VINTAGE motorbikes pulled into the James Hall Museum of Transport after an epic 700km rally from Durban. The oldest was made in 1909.
VISIBLY relieved, Samantha Anderson could not disguise her joy as she crossed the finish line at the James Hall Museum of Transport in La Rochelle, southern Joburg.
Samantha Anderson on a Humber Pedal Cycle 1909Samantha Anderson on a Humber Pedal Cycle 1909She had driven the oldest bike in the DJ Classic Motorcycle Rally along the back roads from Durban, leaving Hillcrest on 9 March and arriving in Joburg the next day.
Despite the gruelling 700km dash from Durban on a 1909 Humber motorcycle, Anderson looked surprisingly refreshed and bore no apparent signs of the strenuous journey. Out of more than 140 participants, she was one of the few women to ride in the race, which is generally considered to be a man’s territory.
“The bike belongs to my father, who did not want me to ride on it because he thought it was too dangerous.” But Anderson, who has been riding motorbikes since the age of three, found the pull of classic and vintage motorcycles too great to resist.
She spent three months practising, and said the motorbike had no gears, clutch or real brakes. “I had quite a difficult time riding the bike, especially up the hills where I had to peddle really fast to keep the momentum.”
Beverly Jacobs is another keen biker. She developed problems with her 1928 motorcycle on the first day, yet described the race as thrilling.
“I have done this for many years. This is my seventeenth year and I will not miss it for anything,” she said. Unfazed by the large number of men who compete, Jacobs vowed to participate again in next year’s rally.
“I have a passion for vintage motorbikes. They are rare and beautiful. It takes a lot of skill to ride them,” said Jacobs.
Organised by the Vintage and Veteran Club and the Classic Motorcycle Club, this year the DJ run – named for the route from Durban to Johannesburg – marked the 99th year since the first race took place. As always, riders made a traditional overnight stop in Newcastle.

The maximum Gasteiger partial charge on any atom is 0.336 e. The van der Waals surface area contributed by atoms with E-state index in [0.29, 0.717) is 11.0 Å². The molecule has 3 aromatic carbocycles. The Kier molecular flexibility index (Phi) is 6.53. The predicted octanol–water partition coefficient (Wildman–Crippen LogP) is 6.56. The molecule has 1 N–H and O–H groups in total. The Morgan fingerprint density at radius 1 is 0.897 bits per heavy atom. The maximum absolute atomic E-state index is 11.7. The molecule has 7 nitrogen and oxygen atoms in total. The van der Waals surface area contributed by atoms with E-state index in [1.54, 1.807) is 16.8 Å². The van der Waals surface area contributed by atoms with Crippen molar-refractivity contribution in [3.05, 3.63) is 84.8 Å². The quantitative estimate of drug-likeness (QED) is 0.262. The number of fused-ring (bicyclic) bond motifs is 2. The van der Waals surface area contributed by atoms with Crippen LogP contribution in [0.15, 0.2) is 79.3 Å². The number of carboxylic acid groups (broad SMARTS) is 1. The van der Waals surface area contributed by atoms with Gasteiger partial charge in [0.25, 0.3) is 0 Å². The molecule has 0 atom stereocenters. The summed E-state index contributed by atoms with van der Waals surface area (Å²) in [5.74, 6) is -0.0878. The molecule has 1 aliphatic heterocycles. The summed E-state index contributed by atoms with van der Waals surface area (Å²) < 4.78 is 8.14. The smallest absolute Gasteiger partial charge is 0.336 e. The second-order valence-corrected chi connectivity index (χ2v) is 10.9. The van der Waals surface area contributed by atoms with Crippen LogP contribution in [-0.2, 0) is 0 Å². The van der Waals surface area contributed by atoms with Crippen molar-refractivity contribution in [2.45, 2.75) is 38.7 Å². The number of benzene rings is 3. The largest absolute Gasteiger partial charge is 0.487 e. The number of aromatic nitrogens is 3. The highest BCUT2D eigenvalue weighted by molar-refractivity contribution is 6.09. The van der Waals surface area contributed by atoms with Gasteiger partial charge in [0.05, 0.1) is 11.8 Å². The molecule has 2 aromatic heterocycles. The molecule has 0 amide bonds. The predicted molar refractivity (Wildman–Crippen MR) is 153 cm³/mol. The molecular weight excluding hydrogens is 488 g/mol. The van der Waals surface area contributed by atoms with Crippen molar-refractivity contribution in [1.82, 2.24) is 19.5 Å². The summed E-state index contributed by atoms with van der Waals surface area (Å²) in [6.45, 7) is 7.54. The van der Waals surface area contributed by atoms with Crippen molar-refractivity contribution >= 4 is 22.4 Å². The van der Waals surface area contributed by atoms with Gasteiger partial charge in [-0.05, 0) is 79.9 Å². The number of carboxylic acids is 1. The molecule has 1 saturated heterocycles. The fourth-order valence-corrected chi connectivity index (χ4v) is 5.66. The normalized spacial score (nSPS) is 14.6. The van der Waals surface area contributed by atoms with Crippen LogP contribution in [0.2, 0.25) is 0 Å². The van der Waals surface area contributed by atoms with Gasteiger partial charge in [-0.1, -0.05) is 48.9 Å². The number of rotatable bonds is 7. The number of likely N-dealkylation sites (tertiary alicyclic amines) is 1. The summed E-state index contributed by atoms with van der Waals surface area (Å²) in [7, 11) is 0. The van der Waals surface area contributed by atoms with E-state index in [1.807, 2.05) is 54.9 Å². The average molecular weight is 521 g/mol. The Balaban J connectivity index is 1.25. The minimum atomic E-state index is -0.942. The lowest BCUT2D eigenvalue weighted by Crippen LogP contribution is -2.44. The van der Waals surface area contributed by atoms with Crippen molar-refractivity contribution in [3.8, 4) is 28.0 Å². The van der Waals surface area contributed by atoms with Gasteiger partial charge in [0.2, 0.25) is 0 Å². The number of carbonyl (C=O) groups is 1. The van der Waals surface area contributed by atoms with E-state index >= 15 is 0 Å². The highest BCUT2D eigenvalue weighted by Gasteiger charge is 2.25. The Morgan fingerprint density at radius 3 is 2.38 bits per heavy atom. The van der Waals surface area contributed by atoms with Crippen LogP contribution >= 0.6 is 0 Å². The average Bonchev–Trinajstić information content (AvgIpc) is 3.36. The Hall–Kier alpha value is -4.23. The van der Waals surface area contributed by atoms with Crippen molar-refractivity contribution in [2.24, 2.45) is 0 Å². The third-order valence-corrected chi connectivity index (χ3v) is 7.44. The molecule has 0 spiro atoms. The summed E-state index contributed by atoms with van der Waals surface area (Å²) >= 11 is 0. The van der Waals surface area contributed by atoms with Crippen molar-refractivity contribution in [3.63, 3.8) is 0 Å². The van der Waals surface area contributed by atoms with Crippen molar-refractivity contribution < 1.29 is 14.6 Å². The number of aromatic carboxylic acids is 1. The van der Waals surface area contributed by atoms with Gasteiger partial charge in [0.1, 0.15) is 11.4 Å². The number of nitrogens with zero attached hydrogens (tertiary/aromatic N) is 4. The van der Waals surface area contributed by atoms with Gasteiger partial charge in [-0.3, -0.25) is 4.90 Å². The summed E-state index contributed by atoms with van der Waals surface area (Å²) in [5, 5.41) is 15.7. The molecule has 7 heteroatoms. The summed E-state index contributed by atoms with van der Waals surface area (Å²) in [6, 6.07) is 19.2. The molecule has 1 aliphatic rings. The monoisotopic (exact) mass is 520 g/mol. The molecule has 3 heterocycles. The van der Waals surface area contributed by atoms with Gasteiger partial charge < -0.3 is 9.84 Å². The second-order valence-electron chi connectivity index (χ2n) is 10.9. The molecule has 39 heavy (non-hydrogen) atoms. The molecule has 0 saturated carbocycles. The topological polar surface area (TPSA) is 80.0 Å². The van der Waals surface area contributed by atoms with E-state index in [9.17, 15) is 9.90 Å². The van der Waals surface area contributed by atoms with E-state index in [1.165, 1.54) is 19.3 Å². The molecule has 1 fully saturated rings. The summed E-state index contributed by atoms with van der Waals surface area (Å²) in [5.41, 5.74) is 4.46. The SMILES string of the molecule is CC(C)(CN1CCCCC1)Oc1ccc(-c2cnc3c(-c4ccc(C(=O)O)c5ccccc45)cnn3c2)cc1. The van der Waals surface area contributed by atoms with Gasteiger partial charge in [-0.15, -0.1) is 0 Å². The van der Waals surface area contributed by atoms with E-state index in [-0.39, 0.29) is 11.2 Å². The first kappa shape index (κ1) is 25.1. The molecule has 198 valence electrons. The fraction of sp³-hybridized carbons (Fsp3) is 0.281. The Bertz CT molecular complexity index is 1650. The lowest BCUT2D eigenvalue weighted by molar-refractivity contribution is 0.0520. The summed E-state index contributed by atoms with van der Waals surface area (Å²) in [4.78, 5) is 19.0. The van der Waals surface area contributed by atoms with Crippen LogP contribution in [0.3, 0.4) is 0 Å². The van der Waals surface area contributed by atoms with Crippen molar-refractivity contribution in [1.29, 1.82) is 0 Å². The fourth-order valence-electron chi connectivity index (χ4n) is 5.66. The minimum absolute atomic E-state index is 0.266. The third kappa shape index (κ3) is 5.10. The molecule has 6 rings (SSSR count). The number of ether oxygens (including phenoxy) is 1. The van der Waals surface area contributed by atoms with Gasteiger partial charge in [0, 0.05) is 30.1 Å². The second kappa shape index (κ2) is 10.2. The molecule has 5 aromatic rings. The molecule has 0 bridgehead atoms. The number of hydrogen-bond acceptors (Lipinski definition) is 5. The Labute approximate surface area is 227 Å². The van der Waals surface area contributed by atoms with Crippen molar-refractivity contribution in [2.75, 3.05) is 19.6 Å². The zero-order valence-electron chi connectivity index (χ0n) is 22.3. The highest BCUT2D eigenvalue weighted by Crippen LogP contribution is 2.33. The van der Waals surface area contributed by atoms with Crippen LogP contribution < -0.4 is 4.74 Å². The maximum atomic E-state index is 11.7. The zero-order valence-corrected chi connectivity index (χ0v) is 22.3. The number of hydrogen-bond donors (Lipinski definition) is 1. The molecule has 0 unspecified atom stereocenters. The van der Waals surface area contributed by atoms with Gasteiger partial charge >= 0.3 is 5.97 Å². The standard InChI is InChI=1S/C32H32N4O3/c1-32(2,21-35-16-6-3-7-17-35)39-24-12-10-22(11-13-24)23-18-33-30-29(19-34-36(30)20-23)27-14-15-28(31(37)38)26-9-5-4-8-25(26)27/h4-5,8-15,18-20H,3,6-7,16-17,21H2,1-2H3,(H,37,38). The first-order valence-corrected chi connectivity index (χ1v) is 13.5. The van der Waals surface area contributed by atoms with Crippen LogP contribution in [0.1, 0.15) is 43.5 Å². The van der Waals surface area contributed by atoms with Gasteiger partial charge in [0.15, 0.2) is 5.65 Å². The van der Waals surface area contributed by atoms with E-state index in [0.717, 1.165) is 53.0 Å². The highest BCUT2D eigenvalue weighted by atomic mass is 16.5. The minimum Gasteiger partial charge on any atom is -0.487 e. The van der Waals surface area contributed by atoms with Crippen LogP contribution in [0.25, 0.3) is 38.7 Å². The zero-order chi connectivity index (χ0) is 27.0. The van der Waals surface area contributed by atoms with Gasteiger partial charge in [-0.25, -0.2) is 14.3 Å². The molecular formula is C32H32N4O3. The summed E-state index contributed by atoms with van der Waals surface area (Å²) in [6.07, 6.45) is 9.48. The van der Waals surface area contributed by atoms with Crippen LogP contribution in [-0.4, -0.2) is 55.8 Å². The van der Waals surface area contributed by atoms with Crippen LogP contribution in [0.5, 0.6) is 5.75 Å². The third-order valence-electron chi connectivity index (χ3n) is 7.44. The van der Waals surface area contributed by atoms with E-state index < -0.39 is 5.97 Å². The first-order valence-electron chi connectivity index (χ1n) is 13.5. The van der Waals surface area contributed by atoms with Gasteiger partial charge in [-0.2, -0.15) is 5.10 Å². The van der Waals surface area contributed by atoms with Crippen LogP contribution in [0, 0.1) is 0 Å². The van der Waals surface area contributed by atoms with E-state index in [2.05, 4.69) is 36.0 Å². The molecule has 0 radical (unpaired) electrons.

Ron Tomsett 1933 Blues StarRon Tomsett rides a 1933 Blues StarThe first race that was held in 1913; the rally was stopped in 1936 after the authorities banned racing on public roads because of higher speeds and increased volume of traffic.
The idea to resuscitate the run came from Dick Osbourne, an avid vintage motorcyclist who persuaded a group of fellow enthusiasts to organise a commemorative DJ Rally on the roads that made up the route of the original race.
The first commemorative run was held in 1970, and the rally has taken place every year since then except in 1974, when the authorities refused permission because of the petrol shortage. All motorcycles have to be made before 1937 to participate – namely motorbikes that could have participated in the last of the original rallies.
Pierre Cronje, the clerk of the course and the chairman of the Classic Motorcycle Club, described the DJ run as the largest and most prestigious rally for old cycles in southern Africa. “It attracts a great lot of interest throughout the country and many people tend to sit alongside the road just to look at the bikes,” said Cronje.
The event is a competitive regularity, where riders have to try to ride as close as possible to set average speeds. Their performances are monitored by hidden marshals placed along the route who take the time as each competitor passes a check point.
Derek Harris, one of the supporters who came to watch the rally, said the event reminded him of his heydays when he used to collect motor bikes as a hobby. “I love the atmosphere and the smell of hot oil, which I remember from my student days in England,” he said.